The future starts this afternoon and nobody knows what it holds
It’s easy for freelance writers to become too comfortable. You’ve got the number of customers you feel happy with; they reward you at a rate that means all the bills get paid and you have a nice surplus each month; you settle down to enjoy this life you’ve created for yourself and forget about putting yourself out there.
When I wrote my book, How To Make Money As A Freelance Writer, I included a motto that I said every freelancer should take to heart:
I’ve just been reminded quite forcibly why that is a good idea. I had a long-standing relationship with a good customer for whom I wrote a lot. But then the Head of Marketing left and a new one was appointed.
There’s nothing personal in what happened next. You see it all the time. Someone new joins a company and wants to demonstrate that they are in charge. A good way to do that is to change the personnel. And, if you have freelancers, getting rid of them doesn’t cost you anything whereas a permanent staff member – at least in the UK – has recourse to employment tribunals and it can get both messy and expensive. Freelancers don’t have that protection. The new director has used other freelance writers in the past at her previous companies, so substituting one of them for me was simple.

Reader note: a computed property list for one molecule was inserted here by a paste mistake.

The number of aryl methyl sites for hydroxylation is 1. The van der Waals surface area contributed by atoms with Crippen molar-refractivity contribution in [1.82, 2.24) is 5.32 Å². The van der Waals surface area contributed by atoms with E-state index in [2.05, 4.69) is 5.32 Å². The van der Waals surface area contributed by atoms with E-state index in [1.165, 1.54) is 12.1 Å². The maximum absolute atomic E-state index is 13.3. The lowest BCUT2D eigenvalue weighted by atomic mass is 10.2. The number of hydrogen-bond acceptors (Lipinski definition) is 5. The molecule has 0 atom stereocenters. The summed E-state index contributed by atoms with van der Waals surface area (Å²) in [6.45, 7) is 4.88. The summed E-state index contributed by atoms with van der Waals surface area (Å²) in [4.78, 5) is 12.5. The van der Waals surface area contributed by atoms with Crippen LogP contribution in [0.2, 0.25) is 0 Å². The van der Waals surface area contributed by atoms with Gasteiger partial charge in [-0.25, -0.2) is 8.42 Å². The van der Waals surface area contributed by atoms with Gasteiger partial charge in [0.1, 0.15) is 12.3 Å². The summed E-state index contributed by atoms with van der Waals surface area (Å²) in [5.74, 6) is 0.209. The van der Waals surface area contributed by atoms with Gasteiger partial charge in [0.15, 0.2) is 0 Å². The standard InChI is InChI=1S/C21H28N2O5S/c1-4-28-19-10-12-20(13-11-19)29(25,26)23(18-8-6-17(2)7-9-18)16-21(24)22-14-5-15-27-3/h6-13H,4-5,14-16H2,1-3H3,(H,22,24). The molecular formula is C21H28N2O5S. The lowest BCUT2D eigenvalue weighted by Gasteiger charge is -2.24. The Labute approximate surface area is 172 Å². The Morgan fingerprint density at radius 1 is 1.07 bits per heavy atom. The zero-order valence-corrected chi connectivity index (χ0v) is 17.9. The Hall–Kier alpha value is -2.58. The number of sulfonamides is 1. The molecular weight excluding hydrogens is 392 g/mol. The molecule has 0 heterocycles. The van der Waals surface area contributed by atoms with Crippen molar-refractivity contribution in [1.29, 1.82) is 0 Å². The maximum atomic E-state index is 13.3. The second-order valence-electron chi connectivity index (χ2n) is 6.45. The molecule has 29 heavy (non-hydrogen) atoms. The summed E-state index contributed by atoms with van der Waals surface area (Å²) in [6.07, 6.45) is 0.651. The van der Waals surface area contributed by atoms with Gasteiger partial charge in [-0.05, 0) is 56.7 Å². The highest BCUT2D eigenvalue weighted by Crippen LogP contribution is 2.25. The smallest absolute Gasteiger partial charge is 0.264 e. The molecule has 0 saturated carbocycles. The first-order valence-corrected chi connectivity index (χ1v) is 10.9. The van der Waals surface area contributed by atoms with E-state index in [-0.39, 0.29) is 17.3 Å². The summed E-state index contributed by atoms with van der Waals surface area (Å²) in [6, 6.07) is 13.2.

Sensible freelancers keep pitching for new business
As I say, there was nothing personal about it. She didn’t say, “You’re rubbish.” She simply said I wouldn’t be needed any more. And that’s how it goes. People become tired of you, they want something new, their needs change, a new person with different ideas takes over – all sorts of things happen. Just don’t stop putting yourself out there. You never know when you might need a new client.